Gina John has worked in exercise and rehabilitation for over 20 years. A Pilates Practitioner and Registered Osteopath, she founded The Osprey Clinic, which specialises in exercise and rehabilitation programmes, for the over 50s and individuals requiring tailored fitness and rehabilitation.
Gina is pleased to offer Silver Travel Advisor members help and advice with a quarterly column, looking at how to prepare for travel and how to stay fit and mobile, while away from home. Also, Gina offers tips on how to deal with aches and pains while travelling, including a focus on seasonal travel problems.
Here in the UK, the evenings are closing in, so getting outdoors and making the most of some late summer sun whenever it shines feels like a high priority. The occasional threat of windy gusts and rain clouds are no deterrent to walks around lakes, heaths, parks and beaches, wherever the light and freshness can be enjoyed before winter sets in. It’s also an ideal time to consider some hill walking abroad. Taking in the Swiss or Austrian mountain air is an alluring option, as the clock ticks before the snow and the skiers take over the terrain.
While it’s difficult to predict a change in the weather, you can be well-prepared for a sudden downpour or a decline in temperature, by packing a rucksack with waterproofs, an extra sweater and even some thick socks! However, many people worry about the effects of carrying rucksacks on the shoulders and back.
A recipe of shoulder strengthening and stretching exercises will help to prepare you before your trip and ease any aches and pains after a day of hiking or rambling.
Dumb waiter exercise
Sit or stand with your elbows bent at 90 degrees and keep them tucked into your waist while you open out your forearms, as far as you can without arching your back. By tensing your abdominal muscles it will help to keep your back straight. Keep pressing your shoulders down while you repeatedly open and close your forearms. Repeat up to 20 times, twice daily.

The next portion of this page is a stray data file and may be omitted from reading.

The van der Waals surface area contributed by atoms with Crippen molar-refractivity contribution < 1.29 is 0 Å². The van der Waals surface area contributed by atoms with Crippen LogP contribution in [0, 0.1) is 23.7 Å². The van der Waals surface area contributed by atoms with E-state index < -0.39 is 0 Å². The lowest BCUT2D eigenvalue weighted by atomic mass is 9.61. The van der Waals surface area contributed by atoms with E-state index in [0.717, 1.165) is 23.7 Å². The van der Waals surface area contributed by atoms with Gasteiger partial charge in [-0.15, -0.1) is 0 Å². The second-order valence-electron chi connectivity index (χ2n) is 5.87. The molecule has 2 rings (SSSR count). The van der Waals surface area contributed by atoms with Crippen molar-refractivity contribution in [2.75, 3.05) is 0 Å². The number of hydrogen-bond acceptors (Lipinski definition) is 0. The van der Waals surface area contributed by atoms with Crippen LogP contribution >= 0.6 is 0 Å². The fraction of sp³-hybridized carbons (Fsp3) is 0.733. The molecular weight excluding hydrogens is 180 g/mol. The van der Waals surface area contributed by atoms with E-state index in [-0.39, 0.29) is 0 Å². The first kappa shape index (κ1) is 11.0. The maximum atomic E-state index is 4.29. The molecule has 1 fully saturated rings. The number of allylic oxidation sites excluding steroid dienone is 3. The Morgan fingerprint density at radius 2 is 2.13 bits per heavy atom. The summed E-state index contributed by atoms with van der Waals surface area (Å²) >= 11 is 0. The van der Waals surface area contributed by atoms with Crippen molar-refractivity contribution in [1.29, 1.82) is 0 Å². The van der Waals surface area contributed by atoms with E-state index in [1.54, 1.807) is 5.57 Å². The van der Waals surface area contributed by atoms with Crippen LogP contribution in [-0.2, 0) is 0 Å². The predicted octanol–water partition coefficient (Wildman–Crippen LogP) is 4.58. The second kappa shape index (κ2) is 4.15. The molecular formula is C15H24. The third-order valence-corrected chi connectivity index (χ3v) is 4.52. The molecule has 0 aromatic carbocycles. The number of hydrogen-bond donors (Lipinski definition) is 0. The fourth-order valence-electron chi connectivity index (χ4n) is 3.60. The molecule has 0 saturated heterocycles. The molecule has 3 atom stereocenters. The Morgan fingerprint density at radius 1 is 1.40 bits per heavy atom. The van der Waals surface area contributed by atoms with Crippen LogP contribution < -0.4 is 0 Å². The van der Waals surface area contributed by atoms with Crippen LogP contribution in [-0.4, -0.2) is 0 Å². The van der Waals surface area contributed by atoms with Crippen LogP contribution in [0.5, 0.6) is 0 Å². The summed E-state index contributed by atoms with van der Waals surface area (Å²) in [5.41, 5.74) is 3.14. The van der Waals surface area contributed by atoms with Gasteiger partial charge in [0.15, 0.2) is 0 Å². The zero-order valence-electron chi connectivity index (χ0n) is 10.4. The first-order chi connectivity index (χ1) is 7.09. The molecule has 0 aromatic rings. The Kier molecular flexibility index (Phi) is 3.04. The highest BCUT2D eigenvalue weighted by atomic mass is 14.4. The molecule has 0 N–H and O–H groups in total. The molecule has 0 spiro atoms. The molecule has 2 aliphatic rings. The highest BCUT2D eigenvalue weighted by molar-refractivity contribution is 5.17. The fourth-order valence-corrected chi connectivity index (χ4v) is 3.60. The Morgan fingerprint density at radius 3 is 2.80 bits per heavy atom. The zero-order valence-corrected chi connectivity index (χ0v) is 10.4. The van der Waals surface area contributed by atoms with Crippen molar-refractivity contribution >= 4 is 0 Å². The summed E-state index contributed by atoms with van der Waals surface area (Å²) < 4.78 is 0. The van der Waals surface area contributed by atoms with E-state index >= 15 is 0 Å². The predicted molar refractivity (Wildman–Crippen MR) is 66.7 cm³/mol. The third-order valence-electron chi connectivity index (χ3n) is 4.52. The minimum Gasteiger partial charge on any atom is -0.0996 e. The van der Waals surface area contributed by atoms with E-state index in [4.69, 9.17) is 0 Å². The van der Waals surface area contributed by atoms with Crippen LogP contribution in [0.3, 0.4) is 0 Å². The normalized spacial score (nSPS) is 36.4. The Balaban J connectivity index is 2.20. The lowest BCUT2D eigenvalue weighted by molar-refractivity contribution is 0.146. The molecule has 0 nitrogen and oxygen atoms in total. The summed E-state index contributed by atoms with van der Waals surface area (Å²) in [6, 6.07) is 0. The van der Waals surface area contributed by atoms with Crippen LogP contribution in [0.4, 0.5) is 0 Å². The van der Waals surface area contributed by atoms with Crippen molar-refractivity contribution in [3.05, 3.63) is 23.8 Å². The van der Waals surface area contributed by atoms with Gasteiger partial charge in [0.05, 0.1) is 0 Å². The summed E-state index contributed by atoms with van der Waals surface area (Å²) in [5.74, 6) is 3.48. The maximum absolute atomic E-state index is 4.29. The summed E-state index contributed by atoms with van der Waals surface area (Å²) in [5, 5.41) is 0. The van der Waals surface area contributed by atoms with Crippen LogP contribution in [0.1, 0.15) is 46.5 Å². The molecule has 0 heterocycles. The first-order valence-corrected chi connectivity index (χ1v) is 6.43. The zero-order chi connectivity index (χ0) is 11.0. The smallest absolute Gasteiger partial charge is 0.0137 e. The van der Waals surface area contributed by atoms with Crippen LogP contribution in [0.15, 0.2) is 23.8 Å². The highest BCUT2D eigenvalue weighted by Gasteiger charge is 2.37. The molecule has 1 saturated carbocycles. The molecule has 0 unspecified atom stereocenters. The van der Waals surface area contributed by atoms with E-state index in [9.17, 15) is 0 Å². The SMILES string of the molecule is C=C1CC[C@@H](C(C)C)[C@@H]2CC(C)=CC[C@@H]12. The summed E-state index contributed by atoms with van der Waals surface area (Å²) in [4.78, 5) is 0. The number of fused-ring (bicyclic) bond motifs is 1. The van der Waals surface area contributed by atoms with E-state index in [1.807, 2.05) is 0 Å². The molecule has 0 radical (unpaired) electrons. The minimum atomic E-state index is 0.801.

Press up at the wall
Stand facing a wall with your arms straight and palms pressed against it. Slowly bend your elbows, inclining your body towards the wall and stretch your elbows to stand straight again. Keep tensing your abdominal muscles to support your back and press your shoulders down throughout the exercise. Repeat up to 20 times, twice daily.
Back of shoulder stretch
Take the right arm across your body, supporting it with the left hand. Hold the stretch for 20 seconds, and repeat the stretch to the left arm. Repeat 2-3 times daily or whenever muscle tension occurs.
Front of shoulder stretch
Clasp your hands behind the body and pull back your arms until you feel a stretch across the chest, shoulders and arms. Hold the stretch for 20 seconds. Repeat 2-3 times daily or whenever muscle tension occurs.
Dealing with aches & pains
Even with careful preparation for your holiday, lifting baggage and getting rucksacks on and off, however skilfully, may result in a few aches and pains. The neck, shoulders, elbows and wrists are particularly vulnerable to straining with these lifting movements. In the first 72 hours after a strain, avoid applying heat to the painful area. Rest and apply an ice pack or anti-inflammatory gel every 3-4 hours until any swelling subsides. It’s best to pack a tube of gel such as Ibuprofen Gel or Biofreeze, as these may be difficult or expensive to source, especially while away from home or abroad.
Move the joint within a pain free range and stretch the area gently. Try to avoid lifting until the area is pain free. Elbows and wrists can be bandaged until swelling reduces and a support can be worn during activities, until the area has healed fully.
If you have any questions or concerns, please email Gina directly, at email@example.com and she will endeavour to cover these questions in future columns.